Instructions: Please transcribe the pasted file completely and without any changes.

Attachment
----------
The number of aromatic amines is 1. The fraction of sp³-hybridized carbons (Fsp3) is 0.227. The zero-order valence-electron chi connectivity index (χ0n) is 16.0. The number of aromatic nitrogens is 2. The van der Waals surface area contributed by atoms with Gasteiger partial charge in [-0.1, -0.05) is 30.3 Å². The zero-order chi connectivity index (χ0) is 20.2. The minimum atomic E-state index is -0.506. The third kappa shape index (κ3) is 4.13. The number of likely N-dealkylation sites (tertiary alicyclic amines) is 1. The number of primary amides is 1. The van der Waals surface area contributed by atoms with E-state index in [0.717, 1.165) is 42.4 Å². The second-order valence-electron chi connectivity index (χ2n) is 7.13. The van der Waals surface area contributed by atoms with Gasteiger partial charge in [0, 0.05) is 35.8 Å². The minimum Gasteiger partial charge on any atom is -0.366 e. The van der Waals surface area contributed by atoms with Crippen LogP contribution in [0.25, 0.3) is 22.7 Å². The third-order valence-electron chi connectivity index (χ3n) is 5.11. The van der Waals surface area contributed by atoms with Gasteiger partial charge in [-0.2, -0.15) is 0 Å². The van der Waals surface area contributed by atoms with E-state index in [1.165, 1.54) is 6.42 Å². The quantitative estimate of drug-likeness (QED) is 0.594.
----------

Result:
The number of aromatic amines is 1. The fraction of sp³-hybridized carbons (Fsp3) is 0.227. The zero-order valence-electron chi connectivity index (χ0n) is 16.0. The number of aromatic nitrogens is 2. The van der Waals surface area contributed by atoms with Gasteiger partial charge in [-0.1, -0.05) is 30.3 Å². The zero-order chi connectivity index (χ0) is 20.2. The minimum atomic E-state index is -0.506. The third kappa shape index (κ3) is 4.13. The number of likely N-dealkylation sites (tertiary alicyclic amines) is 1. The number of primary amides is 1. The van der Waals surface area contributed by atoms with E-state index in [0.717, 1.165) is 42.4 Å². The second-order valence-electron chi connectivity index (χ2n) is 7.13. The van der Waals surface area contributed by atoms with Gasteiger partial charge in [0, 0.05) is 35.8 Å². The minimum Gasteiger partial charge on any atom is -0.366 e. The van der Waals surface area contributed by atoms with Crippen LogP contribution in [0.25, 0.3) is 22.7 Å². The third-order valence-electron chi connectivity index (χ3n) is 5.11. The van der Waals surface area contributed by atoms with Gasteiger partial charge in [-0.2, -0.15) is 0 Å². The van der Waals surface area contributed by atoms with E-state index in [1.165, 1.54) is 6.42 Å². The quantitative estimate of drug-likeness (QED) is 0.594.